An extension cord lies on a bright yellow background with a bunch of plugs not plugged in. It represents digital wellbeing.
Image: © kintarapong/

How to improve your digital wellbeing at work

9 Jan 2019

With multiple devices scrambling for your attention, how can you improve your digital wellbeing both in and out of the office?

Is one of your resolutions this year to improve your digital wellbeing and unplug from your devices a little more?

Chris Flack is the co-founder of Irish company UnPlug, which aims to empower people to develop positive tech habits, sustained focus, enhanced communication and higher-quality downtime.

UnPlug also features in a new digital wellbeing course as part of Google’s Digital Garage.

Flack spent the first 15 years of his career working in large tech consulting firms. “I noticed the impacts that technology was having on my own behaviour and the teams I was working in,” he said. “In 2016, I joined forces with Aidan Healy, a psychologist by background, to develop a range of programmes to support individuals and organisations [to] work smarter in an always-connected world.”

Flack said that UnPlug has a strong focus on individuals producing a high quality of work by improving attention span and organisational culture as opposed to simply pushing harder. “I think society is starting to move away from extremes such as ‘churn and burn’ as they are not sustainable.”

Even though we all know that being ‘always on’ is bad for our mental health, technological advances and the ability to be always accessible make it hard for employees to escape from work.

A 2018 survey from the Chartered Institute for Personnel and Development found that 74pc of HR professionals see the positives of technology for the flexibility it provides employees. However, 87pc said that this technology has created an environment where we struggle to switch off.

There’s a parallel work culture of ‘busy being busy’ which is accelerated and enabled further by our technology,” said Flack. “For example, it’s very easy for us to react to notifications and emails all day, and ‘feel’ very busy; however, we might not actually get that much done.”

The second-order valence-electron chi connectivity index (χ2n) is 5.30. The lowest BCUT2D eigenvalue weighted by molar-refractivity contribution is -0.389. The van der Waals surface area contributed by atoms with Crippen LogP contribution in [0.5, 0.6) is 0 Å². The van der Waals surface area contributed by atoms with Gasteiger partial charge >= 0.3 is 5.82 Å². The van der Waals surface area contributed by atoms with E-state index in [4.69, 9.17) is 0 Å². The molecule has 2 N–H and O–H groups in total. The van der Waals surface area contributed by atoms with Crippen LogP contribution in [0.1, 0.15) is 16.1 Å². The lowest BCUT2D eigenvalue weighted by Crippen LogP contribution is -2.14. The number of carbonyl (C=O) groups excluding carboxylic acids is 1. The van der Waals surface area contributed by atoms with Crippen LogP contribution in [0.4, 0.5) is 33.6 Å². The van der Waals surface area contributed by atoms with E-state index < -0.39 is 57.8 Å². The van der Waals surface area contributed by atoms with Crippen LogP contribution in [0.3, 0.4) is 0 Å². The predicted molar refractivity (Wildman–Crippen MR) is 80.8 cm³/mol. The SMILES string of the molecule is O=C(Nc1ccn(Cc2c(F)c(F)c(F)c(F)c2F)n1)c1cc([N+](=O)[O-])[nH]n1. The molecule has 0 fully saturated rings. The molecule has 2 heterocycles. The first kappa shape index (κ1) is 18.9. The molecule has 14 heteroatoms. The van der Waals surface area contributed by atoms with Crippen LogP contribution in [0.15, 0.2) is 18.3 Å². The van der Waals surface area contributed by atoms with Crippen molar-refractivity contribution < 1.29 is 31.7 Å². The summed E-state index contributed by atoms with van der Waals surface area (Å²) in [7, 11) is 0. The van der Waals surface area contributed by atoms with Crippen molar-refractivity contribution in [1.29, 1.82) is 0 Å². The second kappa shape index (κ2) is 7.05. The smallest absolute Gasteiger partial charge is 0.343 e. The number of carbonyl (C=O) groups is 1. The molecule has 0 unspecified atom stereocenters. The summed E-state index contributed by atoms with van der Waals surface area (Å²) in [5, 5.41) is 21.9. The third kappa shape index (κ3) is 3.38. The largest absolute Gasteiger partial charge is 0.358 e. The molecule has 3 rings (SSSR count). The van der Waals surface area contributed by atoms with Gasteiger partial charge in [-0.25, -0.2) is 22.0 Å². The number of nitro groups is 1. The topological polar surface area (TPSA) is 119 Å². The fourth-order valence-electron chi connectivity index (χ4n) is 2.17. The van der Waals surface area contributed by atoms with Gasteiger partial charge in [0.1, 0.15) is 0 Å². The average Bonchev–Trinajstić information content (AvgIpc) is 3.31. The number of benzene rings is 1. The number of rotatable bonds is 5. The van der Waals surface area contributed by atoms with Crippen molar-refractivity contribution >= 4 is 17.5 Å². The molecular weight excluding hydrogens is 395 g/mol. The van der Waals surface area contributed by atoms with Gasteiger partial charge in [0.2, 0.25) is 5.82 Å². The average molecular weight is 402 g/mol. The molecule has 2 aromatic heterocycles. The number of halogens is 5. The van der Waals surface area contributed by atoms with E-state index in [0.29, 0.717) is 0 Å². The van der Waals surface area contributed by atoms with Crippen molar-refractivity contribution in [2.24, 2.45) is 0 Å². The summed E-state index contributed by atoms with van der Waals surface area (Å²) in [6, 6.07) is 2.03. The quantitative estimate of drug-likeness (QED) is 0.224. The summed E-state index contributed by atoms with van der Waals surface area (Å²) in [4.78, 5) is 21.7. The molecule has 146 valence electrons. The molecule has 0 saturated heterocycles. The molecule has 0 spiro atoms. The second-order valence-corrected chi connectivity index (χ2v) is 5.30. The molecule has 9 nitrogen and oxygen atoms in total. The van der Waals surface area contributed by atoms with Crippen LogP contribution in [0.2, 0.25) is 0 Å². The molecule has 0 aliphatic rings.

He also pointed out that technology is neutral and it’s up to both employers and employees to manage how we spend our time, both through working policies and individual boundaries.

“By creating these simple boundaries, we ensure that we are more focused on the task at hand, whether delivering quality work or spending quality time with family,” he said.

What can employers do for digital wellbeing?

Government policy is already starting to make a difference for society. In France, the right to disconnect has ensured that employees can take control of their use of technology outside of office hours. In Ireland last year, an employee was awarded €7,500 based on demands to use email outside of office hours.

But Flack pointed out that this is not a simple conversation, since every organisation and person has different technological needs. “Before you make any change, you need to assess your current situation. What is your current tech usage? How did you form your tech habits? Why might they be hard to change?”

He added that a simple takeaway for employers is to get their employees to measure how much and what types of technology they’re using with Google’s digital wellbeing tools. “We have worked with several organisations who have used similar tools to assess how much tech people are using in and out of work to propose change, to ensure quality focus at work and downtime at home,” he said.

Chris Flack, UnPlug. Image: City Headshots Dublin

What can individuals do to help switch off?

While employers have a role to play in the ‘always on’ culture, individuals have to take responsibility for their own digital wellbeing, too. Flack said sometimes physical boundaries can be one of the best ways to start. “If you struggle with tech in certain parts of your life – for example, when spending time with loved ones or when going to sleep – then create a physical boundary. For example, remove phones from the dinner table or bedroom.”

However, he said it’s important to make this a slow change to form a more solid habit, rather than start off too extreme. “Maybe a few days of the week at first. Habits are formed through reward, and so we need to experience and enjoy the change first – there are better ways to spend your time than playing Angry Birds in the bedroom!”

Speaking personally, Flack said his own compulsive relationship with technology developed from constant task-switching, so he has taken steps to reduce this. “I minimise how many tabs I have open by using a tool such as the free Chrome add-in, xTab. I use Google’s digital wellbeing tools to only have access to work tools at work and social tools at home.” He also works in focus periods of 25 minutes rather than continuously switching between tasks.

Finally, at UnPlug, the team practises what it preaches. “We have rules-based systems in place within the team so that when people are on holiday or not working, it’s covered by someone else and … we have a no-device policy in our meetings to encourage focus and empathy.”

Jenny Darmody
By Jenny Darmody

Jenny Darmody became the editor of Silicon Republic in 2023, having worked as the deputy editor since February 2020. When she’s not writing about the science and tech industry, she’s writing short stories and attempting novels. She continuously buys more books than she can read in a lifetime and pretty stationery is her kryptonite. She also believes seagulls to be the root of all evil and her baking is the stuff of legends.

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